There’s no denying that ice fishing has a special allure. Either your family has done it for generation upon generation, in which case it’s second nature to post up in a small temporary structure atop sixteen inches of solid ice. Or you’re a newcomer, standing on shore looking at all those huts and wondering what magic might be under the ice.
Maybe you witness ice fishing through your neighbors, friends and distant relatives as they pack their coolers and head out to the lake all winter long. Maybe you’re a little further removed, and you remember that ice fishing scene from Grumpy Old Men or read a review of the 2016 Broadway play Good Fish. No matter how you learn about ice fishing, you might eventually find yourself compelled to get out on the lake, drill your first hole, and cast a line with a carefully chosen piece of bait.
The good news is that ice fishing doesn’t have to be an intimidating prospect for beginners. Anyone can give it a try. You might just find yourself reeled into one of the north’s favorite sports.
Pack Your Bags
To get started, your equipment list isn’t too different from fishing any other time of year. All you need is a life jacket, a tool to make the hole, fishing line, fishing rod, bait, a hook, a fishing license, a bucket, a first-aid kit, and a cooler packed with snacks and beverages. The ice auger or pick is the only item you might leave out of your summer fishing kit.
That and the proper clothes, of course. Staying warm in one of the best ways to keep yourself safe and comfortable, and you’ll want to be sure you have a solid base layer. You definitely don’t want to wear cotton out on the lake. A base layer like ColdPruf will keep you warm and dry even if you start to sweat.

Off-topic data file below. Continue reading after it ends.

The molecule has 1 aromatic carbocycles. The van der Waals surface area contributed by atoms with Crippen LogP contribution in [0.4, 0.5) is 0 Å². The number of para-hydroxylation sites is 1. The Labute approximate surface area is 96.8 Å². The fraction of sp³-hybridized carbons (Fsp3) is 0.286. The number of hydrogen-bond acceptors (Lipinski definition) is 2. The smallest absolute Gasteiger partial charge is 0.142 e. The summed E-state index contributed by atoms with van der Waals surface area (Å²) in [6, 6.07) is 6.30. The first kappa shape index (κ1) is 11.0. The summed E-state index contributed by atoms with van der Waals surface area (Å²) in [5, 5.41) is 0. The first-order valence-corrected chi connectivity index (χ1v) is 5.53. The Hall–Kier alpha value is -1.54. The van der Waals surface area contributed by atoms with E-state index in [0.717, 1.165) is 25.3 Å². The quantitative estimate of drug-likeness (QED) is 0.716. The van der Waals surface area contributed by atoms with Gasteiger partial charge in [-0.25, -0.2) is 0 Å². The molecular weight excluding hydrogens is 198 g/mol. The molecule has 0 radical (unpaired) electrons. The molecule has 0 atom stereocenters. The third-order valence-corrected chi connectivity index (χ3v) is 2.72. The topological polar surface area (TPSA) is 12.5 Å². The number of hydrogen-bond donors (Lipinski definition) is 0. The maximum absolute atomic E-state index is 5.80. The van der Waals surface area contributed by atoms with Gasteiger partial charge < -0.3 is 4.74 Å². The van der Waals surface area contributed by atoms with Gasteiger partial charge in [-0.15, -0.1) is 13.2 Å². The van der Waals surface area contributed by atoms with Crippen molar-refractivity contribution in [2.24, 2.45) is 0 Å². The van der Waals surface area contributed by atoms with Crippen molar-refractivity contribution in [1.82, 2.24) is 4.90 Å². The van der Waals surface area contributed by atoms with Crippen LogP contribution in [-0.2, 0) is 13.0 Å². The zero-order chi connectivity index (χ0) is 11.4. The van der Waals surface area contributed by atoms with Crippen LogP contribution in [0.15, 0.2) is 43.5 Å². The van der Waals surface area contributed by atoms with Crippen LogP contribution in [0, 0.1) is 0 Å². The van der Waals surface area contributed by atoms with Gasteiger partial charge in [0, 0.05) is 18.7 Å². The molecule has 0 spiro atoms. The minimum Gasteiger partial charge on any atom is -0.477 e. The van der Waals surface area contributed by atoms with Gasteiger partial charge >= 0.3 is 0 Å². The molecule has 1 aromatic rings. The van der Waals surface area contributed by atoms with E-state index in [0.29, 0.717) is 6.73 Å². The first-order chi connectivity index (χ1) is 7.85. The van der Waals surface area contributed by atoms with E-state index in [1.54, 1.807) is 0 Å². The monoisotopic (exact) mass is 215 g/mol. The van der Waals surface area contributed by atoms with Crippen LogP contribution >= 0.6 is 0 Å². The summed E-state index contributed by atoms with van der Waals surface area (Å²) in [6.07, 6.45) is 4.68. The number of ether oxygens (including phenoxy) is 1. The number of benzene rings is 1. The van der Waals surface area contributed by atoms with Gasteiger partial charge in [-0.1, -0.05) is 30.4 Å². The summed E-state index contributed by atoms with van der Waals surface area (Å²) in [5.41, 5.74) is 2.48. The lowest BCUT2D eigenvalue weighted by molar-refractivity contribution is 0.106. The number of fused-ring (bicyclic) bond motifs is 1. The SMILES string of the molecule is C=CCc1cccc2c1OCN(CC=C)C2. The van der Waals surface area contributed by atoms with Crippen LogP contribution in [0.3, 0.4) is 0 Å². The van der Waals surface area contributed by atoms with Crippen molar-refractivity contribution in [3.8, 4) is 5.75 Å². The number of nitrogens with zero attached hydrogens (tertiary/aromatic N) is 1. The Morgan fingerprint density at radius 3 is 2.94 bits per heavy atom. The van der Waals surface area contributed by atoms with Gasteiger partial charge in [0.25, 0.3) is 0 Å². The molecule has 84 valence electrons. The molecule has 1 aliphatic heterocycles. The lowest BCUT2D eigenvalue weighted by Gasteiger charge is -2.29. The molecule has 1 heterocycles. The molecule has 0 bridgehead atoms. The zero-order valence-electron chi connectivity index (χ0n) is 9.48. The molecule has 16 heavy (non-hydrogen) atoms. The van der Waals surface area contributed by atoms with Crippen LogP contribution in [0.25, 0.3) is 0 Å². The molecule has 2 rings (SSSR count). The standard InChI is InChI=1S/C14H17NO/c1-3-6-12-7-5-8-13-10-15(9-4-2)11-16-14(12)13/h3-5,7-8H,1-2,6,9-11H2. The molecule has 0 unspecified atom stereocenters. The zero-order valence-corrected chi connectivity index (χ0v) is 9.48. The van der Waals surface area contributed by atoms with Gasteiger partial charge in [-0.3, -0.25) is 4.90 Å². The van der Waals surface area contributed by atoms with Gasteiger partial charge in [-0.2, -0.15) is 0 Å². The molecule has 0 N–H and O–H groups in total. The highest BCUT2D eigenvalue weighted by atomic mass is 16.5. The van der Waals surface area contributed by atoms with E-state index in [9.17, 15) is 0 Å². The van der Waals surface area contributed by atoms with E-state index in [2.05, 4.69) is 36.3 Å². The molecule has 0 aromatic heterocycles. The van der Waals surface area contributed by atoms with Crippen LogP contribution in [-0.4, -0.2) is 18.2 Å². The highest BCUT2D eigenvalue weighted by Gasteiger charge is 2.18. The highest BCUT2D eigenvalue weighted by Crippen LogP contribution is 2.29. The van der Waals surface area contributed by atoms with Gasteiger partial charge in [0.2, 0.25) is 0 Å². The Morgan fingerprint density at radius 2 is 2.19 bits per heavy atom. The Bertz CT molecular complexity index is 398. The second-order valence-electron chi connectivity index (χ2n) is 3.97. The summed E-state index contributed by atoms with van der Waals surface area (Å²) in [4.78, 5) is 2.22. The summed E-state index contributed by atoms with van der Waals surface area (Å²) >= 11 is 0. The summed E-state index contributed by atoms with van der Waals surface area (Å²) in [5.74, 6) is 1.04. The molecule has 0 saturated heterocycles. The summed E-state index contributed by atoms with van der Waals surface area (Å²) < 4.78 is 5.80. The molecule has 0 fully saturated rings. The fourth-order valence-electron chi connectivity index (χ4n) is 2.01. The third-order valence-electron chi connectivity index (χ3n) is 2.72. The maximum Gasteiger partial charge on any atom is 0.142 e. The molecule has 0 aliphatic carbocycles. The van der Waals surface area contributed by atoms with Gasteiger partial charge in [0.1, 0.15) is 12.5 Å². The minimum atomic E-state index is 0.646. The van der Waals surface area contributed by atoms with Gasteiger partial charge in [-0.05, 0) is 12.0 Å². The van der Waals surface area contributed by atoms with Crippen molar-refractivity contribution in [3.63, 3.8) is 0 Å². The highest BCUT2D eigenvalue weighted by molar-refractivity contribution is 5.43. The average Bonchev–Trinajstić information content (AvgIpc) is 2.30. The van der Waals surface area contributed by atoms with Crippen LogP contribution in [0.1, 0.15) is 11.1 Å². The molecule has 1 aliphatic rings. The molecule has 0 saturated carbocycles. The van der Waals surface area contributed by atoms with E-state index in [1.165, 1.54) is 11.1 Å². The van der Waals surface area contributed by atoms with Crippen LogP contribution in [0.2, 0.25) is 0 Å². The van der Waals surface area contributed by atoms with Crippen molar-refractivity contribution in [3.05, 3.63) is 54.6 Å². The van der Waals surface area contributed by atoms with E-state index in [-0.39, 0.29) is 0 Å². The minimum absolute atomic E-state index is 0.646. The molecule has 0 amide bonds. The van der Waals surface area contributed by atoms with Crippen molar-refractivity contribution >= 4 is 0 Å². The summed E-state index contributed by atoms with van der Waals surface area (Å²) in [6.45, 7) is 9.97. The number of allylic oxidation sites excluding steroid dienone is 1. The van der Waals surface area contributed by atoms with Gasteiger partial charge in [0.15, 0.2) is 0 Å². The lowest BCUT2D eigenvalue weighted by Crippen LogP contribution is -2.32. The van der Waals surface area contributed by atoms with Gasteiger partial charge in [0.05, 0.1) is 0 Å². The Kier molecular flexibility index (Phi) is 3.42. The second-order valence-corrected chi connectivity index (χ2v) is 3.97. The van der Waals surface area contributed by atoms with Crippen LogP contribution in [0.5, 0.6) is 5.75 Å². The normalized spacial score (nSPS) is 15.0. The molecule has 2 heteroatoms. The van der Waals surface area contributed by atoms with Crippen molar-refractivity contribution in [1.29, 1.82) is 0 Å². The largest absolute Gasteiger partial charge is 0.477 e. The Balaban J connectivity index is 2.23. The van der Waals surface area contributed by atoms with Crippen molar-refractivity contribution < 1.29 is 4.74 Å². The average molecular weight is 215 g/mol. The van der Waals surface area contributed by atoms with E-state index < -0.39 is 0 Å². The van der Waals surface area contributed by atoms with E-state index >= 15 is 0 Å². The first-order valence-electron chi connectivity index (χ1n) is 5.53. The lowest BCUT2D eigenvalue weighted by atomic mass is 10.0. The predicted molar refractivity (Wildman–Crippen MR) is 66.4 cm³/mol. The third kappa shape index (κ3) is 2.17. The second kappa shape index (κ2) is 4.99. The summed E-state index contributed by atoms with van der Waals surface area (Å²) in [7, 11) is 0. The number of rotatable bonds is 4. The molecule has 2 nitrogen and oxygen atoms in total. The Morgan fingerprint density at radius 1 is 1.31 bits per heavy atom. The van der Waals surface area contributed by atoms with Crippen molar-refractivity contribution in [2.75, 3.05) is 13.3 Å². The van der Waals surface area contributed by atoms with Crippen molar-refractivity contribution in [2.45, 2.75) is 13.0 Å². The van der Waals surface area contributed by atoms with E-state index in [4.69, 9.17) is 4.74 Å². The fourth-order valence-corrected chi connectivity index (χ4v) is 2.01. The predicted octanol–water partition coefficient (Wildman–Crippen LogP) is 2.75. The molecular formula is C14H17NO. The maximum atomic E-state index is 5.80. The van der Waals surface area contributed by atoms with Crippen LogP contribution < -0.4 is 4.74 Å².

Know Your Ice
The number one thing to study up on is ice thickness. Your best resource will be the nearest bait shop— they’ll be able to tell you the safest and thickest spots. It’s also a good bet to try your luck on a lake with numerous ice huts set up, or trucks parked out on the lake, but be careful not to get too close. Not only is giving space good etiquette, but it will also keep the total weight on the ice spread out.
It’s certainly better to be safe than sorry, so practice drilling down into the ice with your auger or pick and measure the distance between the surface and the water below. You want to find a spot where the ice is at least five inches thick, even thicker if you’re bringing out a vehicle, or if you plan to light an open fire. Really, the thicker the ice is the better.
Be careful—ice isn’t uniformly thick, so it could be much thinner nearby even if you’re on a strong section. It’s also highly advisable to watch videos and read instructions on how to get out if you fall through the ice. The best way to get back onto dry land isn’t necessarily intuitive, and you want to be prepared for the unexpected.
Cast Your Line
Once you’ve got the safety part down, you can get to the fun part. Use your auger or pick to drill a hole. Bait your line and drop it into the water. How deep you go and what type of bait you use will depend on the kind of fish that are in the area. But you can’t go wrong with minnows if you’re new to the sport. Don’t move your line around too much or get too aggressive. Fishing in any season is about the art of patience, but especially in the winter when fish aren’t quite as lively.
After you’ve dropped your line, it’s time to sit back on your bucket, appreciate your warm base layers, and enjoy the scenery. Snap open a can of beer or pop from your cooler, munch on some jerky, and contemplate how awesome it is that you’re sitting on a lake turned solid waiting to catch dinner.